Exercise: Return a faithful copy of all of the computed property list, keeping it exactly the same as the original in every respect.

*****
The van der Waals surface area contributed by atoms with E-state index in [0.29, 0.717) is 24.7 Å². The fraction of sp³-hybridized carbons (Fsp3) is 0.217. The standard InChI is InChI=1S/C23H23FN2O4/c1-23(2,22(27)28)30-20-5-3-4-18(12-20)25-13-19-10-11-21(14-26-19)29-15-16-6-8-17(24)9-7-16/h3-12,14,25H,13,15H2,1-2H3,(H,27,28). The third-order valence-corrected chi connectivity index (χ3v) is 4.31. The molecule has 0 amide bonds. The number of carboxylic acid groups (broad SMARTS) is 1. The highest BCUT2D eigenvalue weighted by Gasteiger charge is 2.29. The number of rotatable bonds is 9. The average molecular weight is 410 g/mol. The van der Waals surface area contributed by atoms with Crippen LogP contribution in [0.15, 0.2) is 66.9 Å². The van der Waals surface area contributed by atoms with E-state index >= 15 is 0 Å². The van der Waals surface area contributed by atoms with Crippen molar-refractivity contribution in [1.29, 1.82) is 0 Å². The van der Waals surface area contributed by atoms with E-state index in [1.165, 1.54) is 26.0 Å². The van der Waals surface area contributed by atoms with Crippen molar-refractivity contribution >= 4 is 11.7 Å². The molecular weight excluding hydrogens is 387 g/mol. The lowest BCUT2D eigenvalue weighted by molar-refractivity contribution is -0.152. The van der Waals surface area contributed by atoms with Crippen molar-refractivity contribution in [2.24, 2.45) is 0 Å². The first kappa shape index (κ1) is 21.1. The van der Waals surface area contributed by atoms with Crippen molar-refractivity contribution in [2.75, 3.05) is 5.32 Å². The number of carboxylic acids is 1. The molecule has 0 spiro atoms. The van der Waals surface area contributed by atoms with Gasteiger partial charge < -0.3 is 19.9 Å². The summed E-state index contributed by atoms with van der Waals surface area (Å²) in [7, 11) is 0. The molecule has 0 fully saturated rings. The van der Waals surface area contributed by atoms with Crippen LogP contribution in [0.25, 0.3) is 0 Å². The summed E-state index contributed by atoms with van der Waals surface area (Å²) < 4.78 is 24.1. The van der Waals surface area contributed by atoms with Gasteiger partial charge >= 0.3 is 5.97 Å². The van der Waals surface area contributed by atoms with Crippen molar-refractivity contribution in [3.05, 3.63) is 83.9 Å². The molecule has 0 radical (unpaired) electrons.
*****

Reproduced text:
The van der Waals surface area contributed by atoms with E-state index in [0.29, 0.717) is 24.7 Å². The fraction of sp³-hybridized carbons (Fsp3) is 0.217. The standard InChI is InChI=1S/C23H23FN2O4/c1-23(2,22(27)28)30-20-5-3-4-18(12-20)25-13-19-10-11-21(14-26-19)29-15-16-6-8-17(24)9-7-16/h3-12,14,25H,13,15H2,1-2H3,(H,27,28). The third-order valence-corrected chi connectivity index (χ3v) is 4.31. The molecule has 0 amide bonds. The number of carboxylic acid groups (broad SMARTS) is 1. The highest BCUT2D eigenvalue weighted by Gasteiger charge is 2.29. The number of rotatable bonds is 9. The average molecular weight is 410 g/mol. The van der Waals surface area contributed by atoms with Crippen LogP contribution in [0.15, 0.2) is 66.9 Å². The van der Waals surface area contributed by atoms with E-state index >= 15 is 0 Å². The van der Waals surface area contributed by atoms with Crippen molar-refractivity contribution in [1.29, 1.82) is 0 Å². The van der Waals surface area contributed by atoms with E-state index in [1.165, 1.54) is 26.0 Å². The van der Waals surface area contributed by atoms with Crippen molar-refractivity contribution >= 4 is 11.7 Å². The molecular weight excluding hydrogens is 387 g/mol. The lowest BCUT2D eigenvalue weighted by molar-refractivity contribution is -0.152. The van der Waals surface area contributed by atoms with Crippen molar-refractivity contribution in [2.24, 2.45) is 0 Å². The first kappa shape index (κ1) is 21.1. The van der Waals surface area contributed by atoms with Crippen molar-refractivity contribution in [2.75, 3.05) is 5.32 Å². The number of carboxylic acids is 1. The molecule has 0 spiro atoms. The van der Waals surface area contributed by atoms with Gasteiger partial charge < -0.3 is 19.9 Å². The summed E-state index contributed by atoms with van der Waals surface area (Å²) in [7, 11) is 0. The molecule has 0 fully saturated rings. The van der Waals surface area contributed by atoms with Crippen LogP contribution in [0.25, 0.3) is 0 Å². The summed E-state index contributed by atoms with van der Waals surface area (Å²) < 4.78 is 24.1. The van der Waals surface area contributed by atoms with Gasteiger partial charge >= 0.3 is 5.97 Å². The van der Waals surface area contributed by atoms with Crippen molar-refractivity contribution in [3.05, 3.63) is 83.9 Å². The molecule has 0 radical (unpaired) electrons.